Brookview Station Winery
Photo by Karen Grady
Just south of Albany is the beginning of the Hudson Berkshire Beverage Trail. Here you’ll find Brookview Station Winery, located on Goold Orchards in Castleton. Although the orchard is 108 years old, the winery is still a baby: Sue Goold Miller (a third-generation owner of Goold Orchards) and her husband, Ed, began wine-making in 2005 and opened the winery a year later. Their apple wine, Whistle Stop White, took home the Best Hudson River Region Wine award at the 2007 Hudson Valley Wine Competition; a semi-dry wine, it’s great for the summer. Their pear wine is just as good. The winery is named after a small train station in Brookview, NY, where Sue’s grandparents arrived in 1910. Visit in the fall for apple-picking, then take home a fresh-baked apple pie and taste their wines and ciders. Goold Orchards hosts its 30th annual Apple Festival on Oct. 13–14 this year.
Photo by Deirdre Malfatto
Thirty minutes south on the trail, in Ghent, you’ll find Hudson-Chatham Winery. Be careful: Sometimes the GPS we all count on doesn’t pick up NY-66, so try State Route 66 or some combination thereof. Winemaker Steve Casscles strives for great quality and is always thinking outside the box. These days, they have more estate wines than ever before. Try their Baco Noirs, all made from the same grape but from different vineyards; note the differences the terroir brings to the wine. Also unique is their Chelois and their new line of solera-aged dessert wines. Hudson-Chatham Winery hosts several events throughout the year, including their famous Sangria Festival. The winery has a tasting room here and in Tannersville and Troy.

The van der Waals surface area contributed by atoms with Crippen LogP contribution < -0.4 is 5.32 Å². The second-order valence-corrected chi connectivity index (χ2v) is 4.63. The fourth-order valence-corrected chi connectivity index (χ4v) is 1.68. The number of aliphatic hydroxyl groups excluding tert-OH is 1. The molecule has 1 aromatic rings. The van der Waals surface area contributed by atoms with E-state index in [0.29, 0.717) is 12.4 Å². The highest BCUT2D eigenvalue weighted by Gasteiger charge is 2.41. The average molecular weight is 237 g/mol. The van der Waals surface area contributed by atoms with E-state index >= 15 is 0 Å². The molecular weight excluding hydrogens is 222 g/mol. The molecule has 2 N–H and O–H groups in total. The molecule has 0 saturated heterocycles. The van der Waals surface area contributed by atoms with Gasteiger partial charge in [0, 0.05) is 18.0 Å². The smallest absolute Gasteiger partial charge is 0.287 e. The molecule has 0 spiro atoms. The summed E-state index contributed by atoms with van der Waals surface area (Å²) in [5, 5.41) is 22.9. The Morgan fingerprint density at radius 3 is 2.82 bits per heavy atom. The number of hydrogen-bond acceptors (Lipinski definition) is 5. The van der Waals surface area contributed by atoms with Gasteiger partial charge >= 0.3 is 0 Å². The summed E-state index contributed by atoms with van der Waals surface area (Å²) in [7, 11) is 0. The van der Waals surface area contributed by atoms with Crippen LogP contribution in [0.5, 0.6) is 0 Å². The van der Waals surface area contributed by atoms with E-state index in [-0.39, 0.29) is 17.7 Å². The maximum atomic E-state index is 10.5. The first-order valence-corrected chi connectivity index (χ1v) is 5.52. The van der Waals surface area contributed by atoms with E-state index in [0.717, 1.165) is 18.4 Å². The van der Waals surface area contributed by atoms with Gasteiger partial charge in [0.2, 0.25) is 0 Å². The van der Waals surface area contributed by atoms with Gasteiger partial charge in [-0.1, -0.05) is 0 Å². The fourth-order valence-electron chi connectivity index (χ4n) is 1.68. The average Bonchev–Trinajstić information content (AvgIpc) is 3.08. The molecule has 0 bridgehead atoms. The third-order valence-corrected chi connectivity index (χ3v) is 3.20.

Establishing Roots in Ghent: Kimberly and Ben Peacock (below), owners of Tousey Winery, moved from Copenhagen to Ghent in 2009 and took over the winery from Kimberly’s dad, a local bee farmer.
Photo by Kevin Thomasson
From Ghent, take a beautiful, 25-minute drive south, to Tousey Winery in Germantown. Owners Kimberly and Ben Peacock have come a long way since they moved from Copenhagen in 2009 and took over the winery from Kimberly’s dad, Ray, a bee farmer who produced Crème de Cassis. They are dedicated to producing wine with locally sourced grapes: Today, 85 percent of their grapes come from their own Hudson Valley vineyards. Wines not to miss are the Queen of Clermont (a white blend), Cabernet Franc, Pinot Noir, and The Loic, a sparkling blanc de blanc. New this year is their 2017 rosé and Sauvignon Blanc. The café is open for dinner Thursday through Saturday and offers cheese boards, salads, and sandwiches. Book the private tasting room for a group of six or more. At their not-to-be-missed Halloween party, they release the Grim Reaper — a dark, smooth, red wine.